No Vol And No Volume - Even The WSJ Questions Equity Melt-Up

It’s encouraging to see that one mainstream media outlet questioning the recent market melt-up which wasn’t just notable for the lack of volatility, but also a severe lack of volume. The new normal seems to be “No vol and no volume”, although we saw a bit of a regime shift today, before the normal reversal.

The WSJ noted today that “Stocks continue to hit record highs, yet those pushing them there are trading less and less. The number of stocks and exchange-traded products changing hands in the U.S. and Europe has fallen steadily in recent months as ultralow volatility, a lack of market-moving news and the rising popularity of passive investment funds have kept many investors on the sidelines.”

The chart below of trading volume in both regions is ugly, to say the least, especially in Europe where it’s the lowest in five years. Aggregated trading volume for NYSE, NYSE American, NYSE Arca and the NASDAQ this month is reported to be down 12% versus the average for the year and 22% below last year’s average. It’s become so bad that even ETF trading is 8.5% below last year.

No vol(atility) is causing no vol(ume) the WSJ concludes “The collapse in trading volumes is closely tied to the recent fall in volatility, where measures of daily stock price movements have plumbed multiyear lows. When markets aren’t moving, there are typically fewer people scrambling to protect their portfolios against further losses or seizing an opportunity to buy things that look cheap.”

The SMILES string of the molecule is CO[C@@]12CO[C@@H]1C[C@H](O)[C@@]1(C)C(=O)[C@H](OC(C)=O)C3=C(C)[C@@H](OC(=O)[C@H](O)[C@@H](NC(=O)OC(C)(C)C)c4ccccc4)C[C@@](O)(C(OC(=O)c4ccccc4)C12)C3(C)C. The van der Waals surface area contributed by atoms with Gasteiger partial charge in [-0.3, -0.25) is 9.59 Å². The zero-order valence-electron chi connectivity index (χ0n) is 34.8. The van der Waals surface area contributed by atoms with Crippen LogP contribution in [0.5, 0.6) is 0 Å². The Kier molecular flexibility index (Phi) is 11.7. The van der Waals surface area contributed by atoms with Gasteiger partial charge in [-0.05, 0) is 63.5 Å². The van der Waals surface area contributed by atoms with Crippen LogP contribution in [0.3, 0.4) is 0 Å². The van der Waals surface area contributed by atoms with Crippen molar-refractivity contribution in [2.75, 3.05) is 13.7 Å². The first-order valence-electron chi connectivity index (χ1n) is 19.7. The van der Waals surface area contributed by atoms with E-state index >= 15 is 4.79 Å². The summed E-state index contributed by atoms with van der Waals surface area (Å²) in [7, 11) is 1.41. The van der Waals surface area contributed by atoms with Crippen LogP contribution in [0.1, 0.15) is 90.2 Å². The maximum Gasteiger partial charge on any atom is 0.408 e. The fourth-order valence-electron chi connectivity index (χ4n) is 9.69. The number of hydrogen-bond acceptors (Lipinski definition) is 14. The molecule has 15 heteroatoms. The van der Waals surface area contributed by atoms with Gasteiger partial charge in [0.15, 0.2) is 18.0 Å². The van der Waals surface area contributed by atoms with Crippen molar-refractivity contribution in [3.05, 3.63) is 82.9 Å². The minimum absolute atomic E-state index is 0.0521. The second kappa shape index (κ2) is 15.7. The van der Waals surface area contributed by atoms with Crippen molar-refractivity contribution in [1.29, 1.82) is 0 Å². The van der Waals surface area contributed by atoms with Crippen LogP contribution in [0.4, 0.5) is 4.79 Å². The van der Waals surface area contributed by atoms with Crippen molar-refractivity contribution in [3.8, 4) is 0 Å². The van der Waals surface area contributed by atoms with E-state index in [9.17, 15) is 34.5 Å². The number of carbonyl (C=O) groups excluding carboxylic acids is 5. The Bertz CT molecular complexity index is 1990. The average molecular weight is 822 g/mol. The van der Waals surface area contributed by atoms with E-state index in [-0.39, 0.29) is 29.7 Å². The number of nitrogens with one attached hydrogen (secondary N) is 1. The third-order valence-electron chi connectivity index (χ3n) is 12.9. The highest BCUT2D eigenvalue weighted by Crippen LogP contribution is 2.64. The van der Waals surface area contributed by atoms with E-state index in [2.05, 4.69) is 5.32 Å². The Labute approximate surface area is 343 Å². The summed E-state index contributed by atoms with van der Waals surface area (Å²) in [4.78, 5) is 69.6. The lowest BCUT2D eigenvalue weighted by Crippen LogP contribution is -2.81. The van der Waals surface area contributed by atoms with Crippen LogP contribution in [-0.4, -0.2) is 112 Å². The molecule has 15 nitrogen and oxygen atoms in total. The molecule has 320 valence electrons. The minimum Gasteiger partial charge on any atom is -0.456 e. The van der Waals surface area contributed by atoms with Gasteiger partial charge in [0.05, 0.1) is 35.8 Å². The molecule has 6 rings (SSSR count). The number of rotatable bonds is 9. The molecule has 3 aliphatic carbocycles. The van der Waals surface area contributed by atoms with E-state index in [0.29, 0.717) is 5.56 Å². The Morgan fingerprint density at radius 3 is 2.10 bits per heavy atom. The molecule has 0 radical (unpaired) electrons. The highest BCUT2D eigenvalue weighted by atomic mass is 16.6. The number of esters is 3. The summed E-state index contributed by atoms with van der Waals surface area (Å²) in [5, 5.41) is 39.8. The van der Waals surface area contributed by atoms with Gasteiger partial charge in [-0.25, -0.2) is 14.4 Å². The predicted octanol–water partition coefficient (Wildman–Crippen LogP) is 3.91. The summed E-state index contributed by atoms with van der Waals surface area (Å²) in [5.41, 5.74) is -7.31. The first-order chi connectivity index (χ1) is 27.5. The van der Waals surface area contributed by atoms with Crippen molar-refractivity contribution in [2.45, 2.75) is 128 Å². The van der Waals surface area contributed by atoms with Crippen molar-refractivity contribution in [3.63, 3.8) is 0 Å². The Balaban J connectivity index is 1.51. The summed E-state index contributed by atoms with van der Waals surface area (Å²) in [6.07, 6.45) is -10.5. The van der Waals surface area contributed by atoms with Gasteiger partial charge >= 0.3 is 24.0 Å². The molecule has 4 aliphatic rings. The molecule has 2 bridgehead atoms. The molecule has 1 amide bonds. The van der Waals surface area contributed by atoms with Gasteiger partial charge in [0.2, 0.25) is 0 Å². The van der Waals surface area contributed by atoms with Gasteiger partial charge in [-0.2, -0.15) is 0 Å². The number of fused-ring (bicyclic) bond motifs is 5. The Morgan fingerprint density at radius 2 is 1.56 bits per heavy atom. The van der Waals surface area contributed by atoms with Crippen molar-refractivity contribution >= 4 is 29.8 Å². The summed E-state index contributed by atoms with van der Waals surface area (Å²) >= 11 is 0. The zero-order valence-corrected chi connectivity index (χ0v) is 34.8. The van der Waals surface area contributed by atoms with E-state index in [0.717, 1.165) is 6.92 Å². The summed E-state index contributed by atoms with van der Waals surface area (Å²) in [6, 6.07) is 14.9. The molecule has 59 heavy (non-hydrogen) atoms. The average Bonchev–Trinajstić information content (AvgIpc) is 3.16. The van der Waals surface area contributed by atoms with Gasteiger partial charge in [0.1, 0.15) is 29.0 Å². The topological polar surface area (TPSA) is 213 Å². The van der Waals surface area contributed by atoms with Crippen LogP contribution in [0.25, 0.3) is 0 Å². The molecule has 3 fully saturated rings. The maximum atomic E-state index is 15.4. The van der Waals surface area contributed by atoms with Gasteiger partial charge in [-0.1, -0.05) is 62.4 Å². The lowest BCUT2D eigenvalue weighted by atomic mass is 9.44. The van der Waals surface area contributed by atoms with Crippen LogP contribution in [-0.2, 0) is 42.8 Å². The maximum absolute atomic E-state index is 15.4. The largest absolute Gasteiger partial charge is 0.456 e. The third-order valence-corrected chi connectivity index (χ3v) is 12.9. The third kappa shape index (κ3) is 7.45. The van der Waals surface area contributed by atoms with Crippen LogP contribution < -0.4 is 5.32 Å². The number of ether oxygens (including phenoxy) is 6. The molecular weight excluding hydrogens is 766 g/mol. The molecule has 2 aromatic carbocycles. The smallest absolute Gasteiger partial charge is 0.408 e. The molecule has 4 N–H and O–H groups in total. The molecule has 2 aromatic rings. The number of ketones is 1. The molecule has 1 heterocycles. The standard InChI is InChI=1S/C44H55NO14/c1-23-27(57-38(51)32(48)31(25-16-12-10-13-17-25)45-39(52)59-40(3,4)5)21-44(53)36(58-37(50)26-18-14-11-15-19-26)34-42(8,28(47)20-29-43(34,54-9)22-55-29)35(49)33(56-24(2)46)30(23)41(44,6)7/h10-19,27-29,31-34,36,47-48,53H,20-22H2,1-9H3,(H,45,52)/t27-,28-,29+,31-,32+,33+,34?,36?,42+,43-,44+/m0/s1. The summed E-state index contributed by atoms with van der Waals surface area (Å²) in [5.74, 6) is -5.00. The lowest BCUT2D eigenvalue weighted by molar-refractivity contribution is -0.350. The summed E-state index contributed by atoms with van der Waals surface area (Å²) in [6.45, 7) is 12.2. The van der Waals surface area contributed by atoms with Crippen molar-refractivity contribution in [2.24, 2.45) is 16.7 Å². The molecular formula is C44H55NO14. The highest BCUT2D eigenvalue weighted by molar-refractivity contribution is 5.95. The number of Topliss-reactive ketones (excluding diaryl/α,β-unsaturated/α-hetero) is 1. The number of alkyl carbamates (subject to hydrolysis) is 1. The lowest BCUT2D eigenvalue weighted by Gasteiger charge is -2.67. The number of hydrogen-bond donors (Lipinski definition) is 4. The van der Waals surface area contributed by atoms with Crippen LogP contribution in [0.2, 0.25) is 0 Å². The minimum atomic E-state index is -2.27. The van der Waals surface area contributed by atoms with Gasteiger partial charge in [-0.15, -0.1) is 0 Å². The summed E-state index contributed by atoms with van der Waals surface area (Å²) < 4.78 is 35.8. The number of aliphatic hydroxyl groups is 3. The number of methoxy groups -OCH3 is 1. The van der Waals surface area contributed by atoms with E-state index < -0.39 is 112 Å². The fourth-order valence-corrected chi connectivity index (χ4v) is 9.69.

Indeed, spare a thought for the sceptics who haven’t even had a “proper dip” to buy into recently. “Ed Campbell, a portfolio manager at QMA, a multi-asset business of PGIM, said he spent most of the summer holding a bit more cash, ready to buy stocks on an anticipated dip in the market that never materialized. ‘Things looked overextended and due for a pause…but summer came and went and that never really happened,’ he said. In September, QMA decided to give in to the onslaught of upbeat economic data and slowly add more positions in banks and small-cap stocks instead of embarking on a bigger buying spree.” According to Phil Orlando, Chief Equity Strategist at Federated Investors “there’s no need to make radical adjustments in your portfolio, so as a result you’re just sort of riding on what you have.”

As to what it means, the WSJ isn’t sure. It’s definitely bad news for banks and it might be bad news for equity investors, unless they’re so bullish they simply refuse to sell. “Some investors are mulling what the drop-off says about a global equity rally that has lifted many markets, including in the U.S., to new highs. The muted trading could signal that investors are holding back amid skepticism that stocks have further to climb—or that they are so confident they feel no need to sell. Either way, the decline in equity volumes is another piece of bad news for banks, already beset by a steep falloff in fixed-income trading revenues.”

Then again…maybe all those who were going to buy have bought and those who think it’s merely a bubble created by the central banks have left it too long to overcome their cynicism. This appears to be the view of Randy Frederick, vice president of trading & derivatives at the Schwab Center for Financial Research. “Many people are already in the market, and if things they own are going up and making money, there’s no reason to sell,’ Mr. Frederick said. ‘And if you were sitting on cash, coming in now is pretty late to the game.”

If that’s the case, we might be running out of buyers, but does it leave a few shorts who’ll still need to cover?